In this manner, according to the LED driving circuit 10, a voltage dividing ratio is adjusted so that the peak level of the divided voltage Vdiv goes to the reference voltage Vref, and the LEDs are driven by the drive current Idrv corresponding to the divided voltage Vdiv.

As a result, for example, if the fluctuation of the drive voltages COM1 and COM2 depending on the number of LEDs to be turned on is on a negligible level, the drive current Idrv is stable regardless of the number of LEDs to be turned on. This enables the remedy of luminance irregularity that occurs when the number of LEDs to be turned on is different in each group.

According to the LED drive circuit 10, for example, even when the drive voltages COM1 and COM2 fluctuate depending on the number of LEDs to be turned on because of the effect of the internal resistance of a transformer for generating the drive voltages COM1 and COM2, a voltage dividing ratio is adjusted so that the peak level of the divided voltage Vdiv goes to the reference voltage Vref in correspondence to the fluctuation of the drive voltages COM1 and COM2. Since the LEDs are driven by the drive current Idrv that corresponds to the divided voltage Vdiv, the fluctuation of the LED drive current Idrv is suppressed even when the drive voltages COM1 and COM2 fluctuate depending on the number of LEDs to be turned on. This enables the remedy of luminance irregularity.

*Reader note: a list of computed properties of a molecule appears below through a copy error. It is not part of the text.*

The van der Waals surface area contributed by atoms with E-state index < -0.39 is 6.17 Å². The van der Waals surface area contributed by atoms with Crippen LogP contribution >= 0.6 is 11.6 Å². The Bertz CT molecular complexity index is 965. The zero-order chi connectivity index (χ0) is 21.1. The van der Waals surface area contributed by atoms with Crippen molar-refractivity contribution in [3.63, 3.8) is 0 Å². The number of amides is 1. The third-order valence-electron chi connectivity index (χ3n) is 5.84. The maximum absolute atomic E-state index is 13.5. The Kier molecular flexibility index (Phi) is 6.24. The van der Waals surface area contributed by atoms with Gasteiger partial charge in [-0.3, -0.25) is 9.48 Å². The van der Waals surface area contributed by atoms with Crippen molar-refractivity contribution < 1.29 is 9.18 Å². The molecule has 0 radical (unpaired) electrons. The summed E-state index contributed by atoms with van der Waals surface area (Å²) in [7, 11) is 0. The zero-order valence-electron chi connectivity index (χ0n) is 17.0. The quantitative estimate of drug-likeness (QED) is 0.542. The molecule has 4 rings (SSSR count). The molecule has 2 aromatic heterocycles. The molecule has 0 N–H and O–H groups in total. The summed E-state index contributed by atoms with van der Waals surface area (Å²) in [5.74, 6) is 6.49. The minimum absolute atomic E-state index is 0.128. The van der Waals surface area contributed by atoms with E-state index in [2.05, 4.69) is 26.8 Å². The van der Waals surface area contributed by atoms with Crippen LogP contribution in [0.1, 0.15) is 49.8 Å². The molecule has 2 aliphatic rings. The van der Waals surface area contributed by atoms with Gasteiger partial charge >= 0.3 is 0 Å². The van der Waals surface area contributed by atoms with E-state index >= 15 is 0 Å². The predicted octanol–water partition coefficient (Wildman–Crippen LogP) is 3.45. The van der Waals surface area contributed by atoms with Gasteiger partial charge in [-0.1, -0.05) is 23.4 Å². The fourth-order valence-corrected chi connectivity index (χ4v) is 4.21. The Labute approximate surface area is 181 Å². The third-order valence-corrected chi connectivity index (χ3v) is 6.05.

Voltage dividing ratio control corresponding to the fluctuation of the drive voltages COM1 and COM2 can be carried out using the comparator 42 that compares the divided voltage Vdiv with the reference voltage Vref, and the counters 46 and 47 that update the signals Q1 and Q2 for controlling a voltage dividing ratio that is determined when the LEDs in each group are driven in response to the signal CMP output from the comparator 42.

According to the LED drive circuit 10, the selector 48 selects a signal corresponding to a group in which the LEDs to be driven belong out of the signals Q1 and Q2, and the decoder 49 decodes the selected signal, then a voltage dividing ratio is adjusted with the resistances R1 to R10. This means that the voltage dividing circuit is not provided for each group of LEDs, but one voltage dividing circuit is provided for shared use for both groups of LEDs. As a result, an increase in circuit scale can be suppressed compared to a case where the voltage dividing circuit is provided for each group of LEDs.